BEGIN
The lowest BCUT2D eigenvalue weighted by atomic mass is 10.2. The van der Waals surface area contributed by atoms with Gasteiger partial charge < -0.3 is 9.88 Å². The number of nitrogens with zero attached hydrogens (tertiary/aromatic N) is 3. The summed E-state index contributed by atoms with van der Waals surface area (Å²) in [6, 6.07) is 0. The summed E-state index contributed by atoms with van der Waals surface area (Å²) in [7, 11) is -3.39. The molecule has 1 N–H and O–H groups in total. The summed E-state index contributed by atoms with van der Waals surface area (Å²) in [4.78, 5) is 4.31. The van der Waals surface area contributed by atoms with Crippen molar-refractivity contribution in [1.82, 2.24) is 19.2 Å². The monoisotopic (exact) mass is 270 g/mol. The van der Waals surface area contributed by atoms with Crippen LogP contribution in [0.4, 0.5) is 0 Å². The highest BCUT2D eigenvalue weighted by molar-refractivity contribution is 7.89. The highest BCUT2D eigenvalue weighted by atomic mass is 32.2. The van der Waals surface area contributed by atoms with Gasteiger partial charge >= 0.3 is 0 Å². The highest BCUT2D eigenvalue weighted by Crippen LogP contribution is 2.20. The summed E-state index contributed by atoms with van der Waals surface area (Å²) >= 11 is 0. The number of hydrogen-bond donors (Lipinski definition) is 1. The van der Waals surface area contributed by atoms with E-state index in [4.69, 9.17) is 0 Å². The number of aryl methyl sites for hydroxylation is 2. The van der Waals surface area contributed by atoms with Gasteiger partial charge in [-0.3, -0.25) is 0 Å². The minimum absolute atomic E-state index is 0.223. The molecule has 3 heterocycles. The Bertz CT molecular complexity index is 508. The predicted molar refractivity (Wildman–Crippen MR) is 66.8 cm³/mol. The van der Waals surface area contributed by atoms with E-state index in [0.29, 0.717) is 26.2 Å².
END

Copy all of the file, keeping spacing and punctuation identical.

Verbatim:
The lowest BCUT2D eigenvalue weighted by atomic mass is 10.2. The van der Waals surface area contributed by atoms with Gasteiger partial charge < -0.3 is 9.88 Å². The number of nitrogens with zero attached hydrogens (tertiary/aromatic N) is 3. The summed E-state index contributed by atoms with van der Waals surface area (Å²) in [6, 6.07) is 0. The summed E-state index contributed by atoms with van der Waals surface area (Å²) in [7, 11) is -3.39. The molecule has 1 N–H and O–H groups in total. The summed E-state index contributed by atoms with van der Waals surface area (Å²) in [4.78, 5) is 4.31. The van der Waals surface area contributed by atoms with Crippen molar-refractivity contribution in [1.82, 2.24) is 19.2 Å². The monoisotopic (exact) mass is 270 g/mol. The van der Waals surface area contributed by atoms with Crippen LogP contribution in [0.4, 0.5) is 0 Å². The highest BCUT2D eigenvalue weighted by molar-refractivity contribution is 7.89. The highest BCUT2D eigenvalue weighted by atomic mass is 32.2. The van der Waals surface area contributed by atoms with Gasteiger partial charge >= 0.3 is 0 Å². The highest BCUT2D eigenvalue weighted by Crippen LogP contribution is 2.20. The summed E-state index contributed by atoms with van der Waals surface area (Å²) >= 11 is 0. The number of hydrogen-bond donors (Lipinski definition) is 1. The van der Waals surface area contributed by atoms with E-state index in [4.69, 9.17) is 0 Å². The number of aryl methyl sites for hydroxylation is 2. The van der Waals surface area contributed by atoms with Gasteiger partial charge in [-0.3, -0.25) is 0 Å². The minimum absolute atomic E-state index is 0.223. The molecule has 3 heterocycles. The Bertz CT molecular complexity index is 508. The predicted molar refractivity (Wildman–Crippen MR) is 66.8 cm³/mol. The van der Waals surface area contributed by atoms with E-state index in [0.29, 0.717) is 26.2 Å².